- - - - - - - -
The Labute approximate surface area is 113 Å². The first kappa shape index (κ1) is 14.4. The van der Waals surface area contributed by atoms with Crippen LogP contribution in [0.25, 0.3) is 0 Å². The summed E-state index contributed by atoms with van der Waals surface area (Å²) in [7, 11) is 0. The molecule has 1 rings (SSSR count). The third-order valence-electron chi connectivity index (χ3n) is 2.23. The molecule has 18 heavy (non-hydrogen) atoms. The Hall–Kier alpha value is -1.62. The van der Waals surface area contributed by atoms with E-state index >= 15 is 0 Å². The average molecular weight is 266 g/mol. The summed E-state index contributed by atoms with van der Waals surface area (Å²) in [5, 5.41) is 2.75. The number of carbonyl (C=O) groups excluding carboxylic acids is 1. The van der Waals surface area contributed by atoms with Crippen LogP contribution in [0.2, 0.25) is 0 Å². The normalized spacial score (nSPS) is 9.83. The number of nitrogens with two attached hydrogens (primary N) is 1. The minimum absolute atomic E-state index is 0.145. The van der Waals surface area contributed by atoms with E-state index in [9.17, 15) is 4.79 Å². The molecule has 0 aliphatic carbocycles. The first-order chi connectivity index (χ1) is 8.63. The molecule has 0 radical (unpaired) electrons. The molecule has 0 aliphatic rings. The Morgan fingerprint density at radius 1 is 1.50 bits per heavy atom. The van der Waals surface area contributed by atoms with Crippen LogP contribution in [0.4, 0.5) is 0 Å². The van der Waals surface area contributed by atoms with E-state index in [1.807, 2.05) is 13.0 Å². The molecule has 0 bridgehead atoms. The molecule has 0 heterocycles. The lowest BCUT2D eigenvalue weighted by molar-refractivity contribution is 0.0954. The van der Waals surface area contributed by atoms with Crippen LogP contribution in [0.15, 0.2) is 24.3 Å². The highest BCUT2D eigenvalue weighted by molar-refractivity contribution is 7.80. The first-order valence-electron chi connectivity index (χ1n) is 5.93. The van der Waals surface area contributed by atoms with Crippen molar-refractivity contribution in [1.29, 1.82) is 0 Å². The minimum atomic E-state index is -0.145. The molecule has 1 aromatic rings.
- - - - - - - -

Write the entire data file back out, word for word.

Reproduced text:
The Labute approximate surface area is 113 Å². The first kappa shape index (κ1) is 14.4. The van der Waals surface area contributed by atoms with Crippen LogP contribution in [0.25, 0.3) is 0 Å². The summed E-state index contributed by atoms with van der Waals surface area (Å²) in [7, 11) is 0. The molecule has 1 rings (SSSR count). The third-order valence-electron chi connectivity index (χ3n) is 2.23. The molecule has 18 heavy (non-hydrogen) atoms. The Hall–Kier alpha value is -1.62. The van der Waals surface area contributed by atoms with E-state index >= 15 is 0 Å². The average molecular weight is 266 g/mol. The summed E-state index contributed by atoms with van der Waals surface area (Å²) in [5, 5.41) is 2.75. The number of carbonyl (C=O) groups excluding carboxylic acids is 1. The van der Waals surface area contributed by atoms with Crippen LogP contribution in [0.2, 0.25) is 0 Å². The normalized spacial score (nSPS) is 9.83. The number of nitrogens with two attached hydrogens (primary N) is 1. The minimum absolute atomic E-state index is 0.145. The van der Waals surface area contributed by atoms with E-state index in [9.17, 15) is 4.79 Å². The molecule has 0 aliphatic carbocycles. The first-order chi connectivity index (χ1) is 8.63. The molecule has 0 radical (unpaired) electrons. The molecule has 0 aliphatic rings. The Morgan fingerprint density at radius 1 is 1.50 bits per heavy atom. The van der Waals surface area contributed by atoms with Crippen LogP contribution in [0.4, 0.5) is 0 Å². The van der Waals surface area contributed by atoms with E-state index in [1.807, 2.05) is 13.0 Å². The molecule has 0 bridgehead atoms. The molecule has 0 heterocycles. The lowest BCUT2D eigenvalue weighted by molar-refractivity contribution is 0.0954. The van der Waals surface area contributed by atoms with Crippen LogP contribution in [0.15, 0.2) is 24.3 Å². The highest BCUT2D eigenvalue weighted by molar-refractivity contribution is 7.80. The first-order valence-electron chi connectivity index (χ1n) is 5.93. The van der Waals surface area contributed by atoms with Crippen molar-refractivity contribution in [1.29, 1.82) is 0 Å². The minimum atomic E-state index is -0.145. The molecule has 1 aromatic rings.